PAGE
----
This team is my family.I came to Greece four years ago and I had nothing. Now I train with Aniko I am thankful every day. I used to play in Morocco, so playing here in Greece makes me feel good in my heart, and I have friends from Africa, Syria, Afghanistan, Guinea. We are from all over the world, but we are a family.
My country couldn’t give mea life. I came to Greece because I had given everything – I had finished school, I had a diploma in accountancy, but I couldn’t have a life; I couldn’t have a career. I wanted to start my life.
I want to stay in Greece, but it’s not for me to decide. Next month I will be told if I can stay or not. If it’s a no, I don’t know what I will do. I don’t know where I will go. I want to play, to train, to study, to work. I am very happy, but I am very fearful.
“I won’t give up my dreams”
Mojtaba, 17, from Afghanistan
When I play football, I feel happy. Football is one of the best opportunities I have been given. We have fun, we make friends and we sometimes go to watch matches. How do I feel when I play? Hot! But metaphorically, I feel happy.
If someone tries, they can achieve their dreams. I have been in a refugee camp for two years. My situation isn’t as good as in other European countries, but it’s better than my country. Two days ago there was an explosion there. Here I am safe.
For the first year I was living in a tent. Now I live in a container, and we have some facilities, so it’s good. Some people are in homes, I prefer to stay in the camps because we look after each other. Most of my friends have left, but I have Greek friends. We’re not so different.
I’m studying here – it’s what I’ve wanted all my life. I’m here with my two brothers and one sister. At first, it was strange, but we have grown used to it.
I am so thankful I can play football. Aniko is open to everyone. There are so few things I can do here, so this is very important to me.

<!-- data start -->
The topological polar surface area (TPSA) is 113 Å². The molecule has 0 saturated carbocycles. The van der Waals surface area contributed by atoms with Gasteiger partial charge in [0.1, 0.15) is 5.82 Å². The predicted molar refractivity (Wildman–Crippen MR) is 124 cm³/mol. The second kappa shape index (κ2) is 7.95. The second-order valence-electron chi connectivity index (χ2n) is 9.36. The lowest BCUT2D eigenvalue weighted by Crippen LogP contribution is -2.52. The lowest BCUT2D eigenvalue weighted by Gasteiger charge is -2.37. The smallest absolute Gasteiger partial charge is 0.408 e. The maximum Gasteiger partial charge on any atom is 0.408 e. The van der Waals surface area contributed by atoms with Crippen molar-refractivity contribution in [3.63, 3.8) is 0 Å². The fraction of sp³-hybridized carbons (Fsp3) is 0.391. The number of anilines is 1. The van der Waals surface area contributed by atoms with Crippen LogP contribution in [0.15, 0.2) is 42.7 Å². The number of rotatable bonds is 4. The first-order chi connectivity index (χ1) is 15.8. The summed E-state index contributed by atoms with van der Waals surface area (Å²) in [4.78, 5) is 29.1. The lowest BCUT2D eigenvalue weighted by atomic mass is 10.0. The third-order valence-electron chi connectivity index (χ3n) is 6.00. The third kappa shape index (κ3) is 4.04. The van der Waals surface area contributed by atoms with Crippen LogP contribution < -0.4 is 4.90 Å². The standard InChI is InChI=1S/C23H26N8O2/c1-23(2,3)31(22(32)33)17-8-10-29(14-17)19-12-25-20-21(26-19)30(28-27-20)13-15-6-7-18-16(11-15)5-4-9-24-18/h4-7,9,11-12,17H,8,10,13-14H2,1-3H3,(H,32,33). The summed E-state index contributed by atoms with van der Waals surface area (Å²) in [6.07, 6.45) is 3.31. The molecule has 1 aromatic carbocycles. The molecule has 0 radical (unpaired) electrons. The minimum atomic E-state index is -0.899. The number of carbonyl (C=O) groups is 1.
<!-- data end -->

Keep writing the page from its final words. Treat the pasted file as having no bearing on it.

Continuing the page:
I want to play for Liverpool – like Mohamed Salah. I know it’s difficult, but if I keep trying it will happen. I won’t give up.
“Only here can I forget about the past”
Masud, 42, from Iraq
This is the friendship of brothers. We are Muslims, Yazidi, Christians, from Sudan, Africa, Somalia, but we’re family. Here, I forget about my struggles and think about my teammates.
I was going to be killed, so I fled. I had a normal life, working with the Central Investigation in Iraq, but they told me to kill someone – an innocent. If I didn’t, I would be killed. They gave me photos of the person, so I took them, got in my car and left. I flew to Turkey and paid €2,000 to take a truck to Greece. I was detained by the police, then I arrived here the next day.
I am terrified for my family. I want to get residency here, so that I can bring my wife and three sons to safety too. I am terrified the government will hurt them because of me.
This football pitch is the only place where I can rest mentally. It’s the only time I don’t feel tired. I can’t feel any joy, I don’t go out with friends, but here, I have a team.
“Football is my only dream”
Secou, 18, from Guinea
These are my brothers, regardless of nationality. We don’t have the same parents, but we are a family. The coach gives us his time, he is here regardless of the weather to make sure that we can have some fun. My football has improved, but the biggest improvement is mental.